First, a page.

Doctors' 5 Most Frequent Investing Mistakes—and How to Avoid Them

Dennis Murray, MA

Disclosures

May 03, 2017

In This Article

Is It Knowledge or Luck?

2. Trying to Catch a Falling Knife

Nothing gets the juices flowing quite like chasing a "hot" investment. Plenty of doctors who responded to our survey did just that, only to get burned. Some lost a little, some lost a lot, but all of them bought when the price was too high and pretty much had nowhere to go but down.

  • "I invested in a dot.com mutual fund 2 months before the 'tech bubble' burst."

  • "I thought Martha Stewart [Living] stock would do great. It failed."

  • "We purchased stocks of companies that eventually went bankrupt."

  • "I bought a bunch of high-yield stocks that ended up doing badly for 2 years. I cashed out at 60% less than my initial investment."

  • "I traded options on the S&P 500. I expected the stock market to go down. Instead it went up."

Many investors take a bath on hot stocks because they fail to do their homework or otherwise heed warning signs to stay away. Overconfidence can come into play as well. Stepp remembers a cardiologist who made $75,000 on a single Internet stock, only to plow all of his profits back into the same stock after its price dropped by half. "He bought it back again—then rode it all the way to the bottom," Stepp says. "He thought it was skill the first time, not luck."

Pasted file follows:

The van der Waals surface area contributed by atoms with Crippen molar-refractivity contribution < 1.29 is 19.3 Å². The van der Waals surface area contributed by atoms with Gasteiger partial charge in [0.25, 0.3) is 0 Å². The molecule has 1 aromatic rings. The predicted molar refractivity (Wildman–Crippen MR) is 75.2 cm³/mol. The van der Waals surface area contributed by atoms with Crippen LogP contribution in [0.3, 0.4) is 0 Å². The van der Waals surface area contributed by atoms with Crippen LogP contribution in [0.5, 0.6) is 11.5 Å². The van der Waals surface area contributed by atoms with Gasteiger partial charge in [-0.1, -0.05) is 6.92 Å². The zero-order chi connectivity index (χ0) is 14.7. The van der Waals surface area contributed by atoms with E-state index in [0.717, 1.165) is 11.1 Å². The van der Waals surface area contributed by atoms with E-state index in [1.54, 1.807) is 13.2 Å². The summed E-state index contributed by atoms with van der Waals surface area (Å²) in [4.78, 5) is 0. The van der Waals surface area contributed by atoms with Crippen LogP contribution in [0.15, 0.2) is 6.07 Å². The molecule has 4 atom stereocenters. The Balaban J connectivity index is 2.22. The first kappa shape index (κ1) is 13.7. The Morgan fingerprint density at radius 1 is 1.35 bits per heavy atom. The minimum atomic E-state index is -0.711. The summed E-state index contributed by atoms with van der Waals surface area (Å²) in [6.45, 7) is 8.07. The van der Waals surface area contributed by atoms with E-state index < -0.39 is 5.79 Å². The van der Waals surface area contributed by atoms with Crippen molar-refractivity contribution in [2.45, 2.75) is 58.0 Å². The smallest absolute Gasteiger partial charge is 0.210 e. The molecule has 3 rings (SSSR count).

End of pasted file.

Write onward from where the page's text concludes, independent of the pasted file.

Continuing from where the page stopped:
Even financially conservative doctors who don't chase hot investments, and who have done very well over the years, admit that they've laid an occasional egg. "I had a mutual fund that lost half its value before I sold it," one doctor confessed. Another said, "I waited too long to sell a declining stock," without elaborating on the extent of his losses. A particularly frustrated doctor recalled the pain of "too many stupid high-tech investments."

Matthew Kelley, president of Gold Medal Waters, a Colorado-based financial advisory firm, recalls a surgeon who came to him after a series of bad investments. "He had followed along with what a lot of his physician colleagues were doing," Kelley says. "As a result, when he got to us he was invested in two illiquid real estate deals, one triple-leveraged inverse ETF [exchange-traded fund] and a bunch of individual 'hot' stocks. After having lost a lot of his net worth, he admitted that he didn't know what he was doing and that he had followed the herd."

How to lessen your risk. Create a diversified portfolio that doesn't rely too heavily on a single class of investments. Then set targets for selling within each allocation; for instance, if foreign stocks are supposed to make up 10% of your portfolio, have a plan to sell some of them when their value exceeds 10% and reallocate those funds to an underperforming asset. You could do the same for individual stocks as well, selling after a rise of, say, 30%.

"Targets force you to reallocate from overperforming to underperforming classes—essentially buying low and selling high," Stepp explains. "And because you have a plan, it takes the emotion out of it."